President Jacob Zuma, left, accompanies National Assembly Speaker Baleka Mbete. Picture: GCIS
President Jacob Zuma, left, accompanies National Assembly Speaker Baleka Mbete. Picture: GCIS

The vote on the motion of no confidence in President Jacob Zuma will be conducted via secret ballot, National Assembly speaker Baleka Mbete announced on Monday.

The motion was scheduled to take place on Tuesday and the method of voting was seen by some observers and opposition parties as crucial for the outcome, amid growing calls within the ANC and its alliance partners for Zuma to step down.

Opposition parties, particularly the EFF, wanted a secret ballot. The DA said last week that evidence of intimidation of ANC members meant a secret ballot was warranted.

The ANC has said it would abide by the speaker’s decision.

Mbete said during a media briefing that her decision was “in the best interest of the country”.

The DA tabled the motion earlier in 2017 following Zuma’s decision to fire then finance minister Pravin Gordhan‚ and then deputy finance minister Mcebisi Jonas‚ which sent the rand and markets into a tailspin.

The UDM, which was later joined by other opposition parties, then approached the Constitutional Court after Mbete refused its request to have the vote by secret ballot. It argued that an open vote could lead to ANC MPs facing intimidation if they did not toe the party line.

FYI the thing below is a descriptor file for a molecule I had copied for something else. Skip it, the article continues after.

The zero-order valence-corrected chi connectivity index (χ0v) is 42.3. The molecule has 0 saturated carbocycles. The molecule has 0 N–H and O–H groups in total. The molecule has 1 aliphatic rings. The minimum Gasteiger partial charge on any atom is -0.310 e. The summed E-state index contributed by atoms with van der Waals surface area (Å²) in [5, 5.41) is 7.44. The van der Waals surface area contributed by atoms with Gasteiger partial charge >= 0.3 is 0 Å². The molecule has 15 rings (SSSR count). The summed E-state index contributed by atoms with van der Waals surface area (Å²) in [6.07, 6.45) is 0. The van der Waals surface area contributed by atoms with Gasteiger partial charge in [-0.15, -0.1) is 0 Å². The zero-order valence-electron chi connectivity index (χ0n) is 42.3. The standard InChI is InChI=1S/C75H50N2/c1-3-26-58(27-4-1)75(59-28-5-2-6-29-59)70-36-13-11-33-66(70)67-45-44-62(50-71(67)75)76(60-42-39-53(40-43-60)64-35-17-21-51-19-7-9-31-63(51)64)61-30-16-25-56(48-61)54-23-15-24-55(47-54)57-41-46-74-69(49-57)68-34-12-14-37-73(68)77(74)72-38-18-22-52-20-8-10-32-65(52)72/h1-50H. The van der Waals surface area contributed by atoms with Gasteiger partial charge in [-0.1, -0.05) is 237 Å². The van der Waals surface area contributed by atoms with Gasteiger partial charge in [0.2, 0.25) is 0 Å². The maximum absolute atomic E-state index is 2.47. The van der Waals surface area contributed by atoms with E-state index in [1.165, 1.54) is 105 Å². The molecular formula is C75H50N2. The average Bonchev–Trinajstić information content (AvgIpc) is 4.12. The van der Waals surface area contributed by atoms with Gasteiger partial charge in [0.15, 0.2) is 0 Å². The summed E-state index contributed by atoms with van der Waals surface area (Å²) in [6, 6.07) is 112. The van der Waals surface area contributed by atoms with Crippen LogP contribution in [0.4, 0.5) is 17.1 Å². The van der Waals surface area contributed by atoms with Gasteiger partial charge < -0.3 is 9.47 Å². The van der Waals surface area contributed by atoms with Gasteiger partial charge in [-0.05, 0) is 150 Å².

In June, the Constitutional Court ruled that the speaker of the National Assembly had the constitutional power to prescribe that voting in a no-confidence motion in the president be conducted by secret ballot.

But the court ruled that the separation of powers doctrine meant it could not tell the speaker what to do.

The ANC has said it has “unqualified and unequivocal confidence” that its MPs will not vote in support of a motion of no confidence in Zuma, regardless of whether or not such a vote is conducted by secret ballot. While the Constitutional Court made it clear that MPs are required to swear allegiance to the country and the constitution, not their parties, the ANC has continued to insist that its MPs should toe the party line and vote against the motion.

For the motion to succeed, at least 50 of the 249 ANC MPs will need to break ranks. The National Assembly has 400 members. In November 2016‚ the ANC used its majority to quash the DA’s attempt to have Zuma removed from office.

EFF leader Julius Malema said in July that more than 60 ANC MPs would back the vote against Zuma if the ballot were secret.

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